Paints, varnishes and sealants applied in cold temperatures require extended drying time. In extreme cases, bitter cold prevents drying altogether. Heat has the opposite effect. Products applied in excessively hot temperatures dry too quickly and often develop bumps, blisters and other imperfections.
Extreme temperatures also cause dried paints, varnishes and sealants to expand and contract. Paints exposed to severe cold often shrink and crack. This loosens the bond with the underlying surface and leads to flaking, chipping and peeling. Coatings applied in very hot weather are particularly vulnerable to cold temperature damage.
Other weather issues, such as wind, precipitation and humidity also affect paints and other coatings. Products left to dry in heavy winds cure rapidly and without forming sturdy surface bonds. Strong winds also disfigure freshly painted surfaces by blowing dust, pollen and insects into the drying paint. Precipitation is a serious threat to proper drying and frequently ruins fresh paint jobs. Humidity is another concern, especially when painting moisture-swollen wooden surfaces. Paints, varnishes and sealants applied to waterlogged wood do not form reliable bonds and are prone to peeling, bubbling and flaking.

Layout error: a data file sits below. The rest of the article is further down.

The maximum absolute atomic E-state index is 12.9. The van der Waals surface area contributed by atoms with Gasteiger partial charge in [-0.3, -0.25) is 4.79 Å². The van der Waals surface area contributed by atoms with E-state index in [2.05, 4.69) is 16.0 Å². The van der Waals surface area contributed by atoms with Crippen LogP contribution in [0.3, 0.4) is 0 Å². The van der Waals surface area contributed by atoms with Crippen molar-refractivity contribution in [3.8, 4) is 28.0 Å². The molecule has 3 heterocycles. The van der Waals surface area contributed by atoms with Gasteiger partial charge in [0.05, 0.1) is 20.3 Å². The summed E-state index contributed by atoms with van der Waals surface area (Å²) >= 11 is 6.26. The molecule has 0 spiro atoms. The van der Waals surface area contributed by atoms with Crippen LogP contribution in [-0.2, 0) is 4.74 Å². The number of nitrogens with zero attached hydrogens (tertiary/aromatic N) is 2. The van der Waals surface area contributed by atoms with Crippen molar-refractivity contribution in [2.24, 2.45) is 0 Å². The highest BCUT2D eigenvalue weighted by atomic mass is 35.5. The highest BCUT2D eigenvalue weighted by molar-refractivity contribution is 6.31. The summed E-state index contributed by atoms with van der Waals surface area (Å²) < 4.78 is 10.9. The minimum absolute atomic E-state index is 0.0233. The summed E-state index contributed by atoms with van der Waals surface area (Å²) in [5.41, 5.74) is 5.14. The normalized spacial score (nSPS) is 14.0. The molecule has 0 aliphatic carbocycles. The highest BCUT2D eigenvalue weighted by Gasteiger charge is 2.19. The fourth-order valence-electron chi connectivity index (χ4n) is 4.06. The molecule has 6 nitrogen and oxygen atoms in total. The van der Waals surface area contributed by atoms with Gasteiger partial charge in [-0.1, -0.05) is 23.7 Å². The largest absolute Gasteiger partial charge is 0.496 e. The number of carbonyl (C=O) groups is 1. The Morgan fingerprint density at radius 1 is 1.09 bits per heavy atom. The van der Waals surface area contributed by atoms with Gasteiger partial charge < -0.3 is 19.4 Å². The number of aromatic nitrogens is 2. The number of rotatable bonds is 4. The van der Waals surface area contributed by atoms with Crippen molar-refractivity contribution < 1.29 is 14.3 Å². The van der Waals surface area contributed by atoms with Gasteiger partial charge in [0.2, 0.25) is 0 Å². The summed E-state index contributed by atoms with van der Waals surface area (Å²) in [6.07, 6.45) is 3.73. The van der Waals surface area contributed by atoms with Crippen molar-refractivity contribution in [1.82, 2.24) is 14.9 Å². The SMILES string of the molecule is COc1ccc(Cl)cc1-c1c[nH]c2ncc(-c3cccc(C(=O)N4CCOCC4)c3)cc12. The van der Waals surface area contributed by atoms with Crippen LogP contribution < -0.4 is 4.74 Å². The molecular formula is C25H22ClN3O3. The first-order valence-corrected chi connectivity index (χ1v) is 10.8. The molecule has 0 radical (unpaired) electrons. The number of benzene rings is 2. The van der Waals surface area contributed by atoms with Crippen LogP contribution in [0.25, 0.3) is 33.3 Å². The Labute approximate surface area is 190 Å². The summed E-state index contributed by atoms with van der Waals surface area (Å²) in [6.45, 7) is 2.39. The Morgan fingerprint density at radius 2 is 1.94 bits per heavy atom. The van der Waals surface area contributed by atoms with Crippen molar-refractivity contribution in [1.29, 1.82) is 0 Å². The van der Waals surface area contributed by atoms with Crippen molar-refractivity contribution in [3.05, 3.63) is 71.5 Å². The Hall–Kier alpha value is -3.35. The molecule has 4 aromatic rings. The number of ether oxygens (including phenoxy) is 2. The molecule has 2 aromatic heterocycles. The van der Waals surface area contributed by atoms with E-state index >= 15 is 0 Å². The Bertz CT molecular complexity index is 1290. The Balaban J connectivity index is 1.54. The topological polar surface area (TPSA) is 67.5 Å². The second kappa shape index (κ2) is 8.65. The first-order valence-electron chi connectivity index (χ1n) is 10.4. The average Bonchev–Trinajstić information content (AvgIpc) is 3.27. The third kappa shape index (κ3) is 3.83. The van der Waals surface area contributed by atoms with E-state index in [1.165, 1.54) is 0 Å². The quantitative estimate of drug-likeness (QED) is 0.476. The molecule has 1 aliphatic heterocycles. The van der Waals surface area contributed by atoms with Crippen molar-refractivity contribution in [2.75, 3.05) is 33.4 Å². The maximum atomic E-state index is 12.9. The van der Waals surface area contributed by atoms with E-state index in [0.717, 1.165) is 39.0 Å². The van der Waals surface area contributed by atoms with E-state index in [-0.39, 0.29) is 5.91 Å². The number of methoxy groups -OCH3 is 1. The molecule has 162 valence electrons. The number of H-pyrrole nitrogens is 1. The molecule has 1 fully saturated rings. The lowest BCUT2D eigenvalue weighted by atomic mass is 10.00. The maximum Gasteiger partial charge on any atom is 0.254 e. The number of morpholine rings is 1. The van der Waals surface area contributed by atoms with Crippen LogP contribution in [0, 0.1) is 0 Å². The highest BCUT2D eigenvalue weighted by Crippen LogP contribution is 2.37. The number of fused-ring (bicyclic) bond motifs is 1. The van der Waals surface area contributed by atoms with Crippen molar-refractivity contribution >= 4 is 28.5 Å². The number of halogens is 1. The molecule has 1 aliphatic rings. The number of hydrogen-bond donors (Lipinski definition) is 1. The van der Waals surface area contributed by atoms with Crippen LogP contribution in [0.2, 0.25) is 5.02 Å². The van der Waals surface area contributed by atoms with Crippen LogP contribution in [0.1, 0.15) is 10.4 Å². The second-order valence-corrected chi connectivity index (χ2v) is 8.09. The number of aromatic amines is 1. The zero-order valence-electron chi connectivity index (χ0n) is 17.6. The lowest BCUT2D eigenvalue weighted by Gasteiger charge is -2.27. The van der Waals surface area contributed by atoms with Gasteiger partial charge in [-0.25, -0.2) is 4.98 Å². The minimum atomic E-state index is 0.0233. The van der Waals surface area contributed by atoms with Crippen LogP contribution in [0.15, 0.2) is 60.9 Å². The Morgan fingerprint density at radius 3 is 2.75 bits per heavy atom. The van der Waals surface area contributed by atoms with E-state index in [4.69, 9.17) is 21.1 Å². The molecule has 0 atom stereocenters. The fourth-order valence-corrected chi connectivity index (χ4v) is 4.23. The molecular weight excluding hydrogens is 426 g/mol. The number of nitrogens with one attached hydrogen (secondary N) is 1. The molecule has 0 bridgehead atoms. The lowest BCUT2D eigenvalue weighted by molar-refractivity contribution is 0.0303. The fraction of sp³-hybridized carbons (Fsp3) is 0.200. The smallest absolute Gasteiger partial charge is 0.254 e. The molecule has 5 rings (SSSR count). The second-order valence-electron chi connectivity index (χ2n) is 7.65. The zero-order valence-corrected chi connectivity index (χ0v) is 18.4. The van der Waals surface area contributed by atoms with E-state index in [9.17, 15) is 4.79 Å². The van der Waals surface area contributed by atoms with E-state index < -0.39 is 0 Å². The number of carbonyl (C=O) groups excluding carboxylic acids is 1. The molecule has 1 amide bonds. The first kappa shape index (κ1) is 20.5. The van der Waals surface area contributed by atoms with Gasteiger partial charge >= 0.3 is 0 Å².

[Source: House and Garden]
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